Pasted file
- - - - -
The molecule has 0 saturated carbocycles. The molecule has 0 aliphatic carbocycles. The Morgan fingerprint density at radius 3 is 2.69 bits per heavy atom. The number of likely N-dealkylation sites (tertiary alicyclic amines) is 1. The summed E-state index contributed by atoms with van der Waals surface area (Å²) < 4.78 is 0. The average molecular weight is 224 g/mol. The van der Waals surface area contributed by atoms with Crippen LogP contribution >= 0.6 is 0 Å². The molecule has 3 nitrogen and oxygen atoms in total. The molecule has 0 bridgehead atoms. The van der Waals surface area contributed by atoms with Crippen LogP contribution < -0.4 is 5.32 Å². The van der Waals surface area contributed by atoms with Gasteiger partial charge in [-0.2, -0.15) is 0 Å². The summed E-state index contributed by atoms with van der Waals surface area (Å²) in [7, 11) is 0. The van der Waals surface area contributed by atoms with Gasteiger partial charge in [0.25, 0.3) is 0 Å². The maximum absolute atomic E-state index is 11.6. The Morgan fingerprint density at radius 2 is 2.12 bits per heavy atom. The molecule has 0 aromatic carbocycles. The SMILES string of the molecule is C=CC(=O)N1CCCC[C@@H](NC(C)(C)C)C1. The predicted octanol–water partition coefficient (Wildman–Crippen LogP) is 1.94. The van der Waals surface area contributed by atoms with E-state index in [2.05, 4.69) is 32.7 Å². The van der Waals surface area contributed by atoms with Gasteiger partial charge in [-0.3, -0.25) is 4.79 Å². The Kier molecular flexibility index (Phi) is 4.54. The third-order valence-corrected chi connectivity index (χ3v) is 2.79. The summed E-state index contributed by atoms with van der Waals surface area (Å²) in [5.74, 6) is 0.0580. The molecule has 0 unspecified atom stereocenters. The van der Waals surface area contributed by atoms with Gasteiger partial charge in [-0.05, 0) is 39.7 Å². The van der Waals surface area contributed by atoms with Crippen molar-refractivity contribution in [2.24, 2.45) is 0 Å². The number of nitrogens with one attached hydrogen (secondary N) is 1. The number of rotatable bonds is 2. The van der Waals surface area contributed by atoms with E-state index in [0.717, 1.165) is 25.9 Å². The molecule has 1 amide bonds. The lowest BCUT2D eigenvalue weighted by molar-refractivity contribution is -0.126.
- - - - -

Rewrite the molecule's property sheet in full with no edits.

The molecule has 0 saturated carbocycles. The molecule has 0 aliphatic carbocycles. The Morgan fingerprint density at radius 3 is 2.69 bits per heavy atom. The number of likely N-dealkylation sites (tertiary alicyclic amines) is 1. The summed E-state index contributed by atoms with van der Waals surface area (Å²) < 4.78 is 0. The average molecular weight is 224 g/mol. The van der Waals surface area contributed by atoms with Crippen LogP contribution >= 0.6 is 0 Å². The molecule has 3 nitrogen and oxygen atoms in total. The molecule has 0 bridgehead atoms. The van der Waals surface area contributed by atoms with Crippen LogP contribution < -0.4 is 5.32 Å². The van der Waals surface area contributed by atoms with Gasteiger partial charge in [-0.2, -0.15) is 0 Å². The summed E-state index contributed by atoms with van der Waals surface area (Å²) in [7, 11) is 0. The van der Waals surface area contributed by atoms with Gasteiger partial charge in [0.25, 0.3) is 0 Å². The maximum absolute atomic E-state index is 11.6. The Morgan fingerprint density at radius 2 is 2.12 bits per heavy atom. The molecule has 0 aromatic carbocycles. The SMILES string of the molecule is C=CC(=O)N1CCCC[C@@H](NC(C)(C)C)C1. The predicted octanol–water partition coefficient (Wildman–Crippen LogP) is 1.94. The van der Waals surface area contributed by atoms with E-state index in [2.05, 4.69) is 32.7 Å². The van der Waals surface area contributed by atoms with Gasteiger partial charge in [-0.3, -0.25) is 4.79 Å². The Kier molecular flexibility index (Phi) is 4.54. The third-order valence-corrected chi connectivity index (χ3v) is 2.79. The summed E-state index contributed by atoms with van der Waals surface area (Å²) in [5.74, 6) is 0.0580. The molecule has 0 unspecified atom stereocenters. The van der Waals surface area contributed by atoms with Gasteiger partial charge in [-0.05, 0) is 39.7 Å². The van der Waals surface area contributed by atoms with Crippen molar-refractivity contribution in [2.24, 2.45) is 0 Å². The number of nitrogens with one attached hydrogen (secondary N) is 1. The number of rotatable bonds is 2. The van der Waals surface area contributed by atoms with E-state index in [0.717, 1.165) is 25.9 Å². The molecule has 1 amide bonds. The lowest BCUT2D eigenvalue weighted by molar-refractivity contribution is -0.126.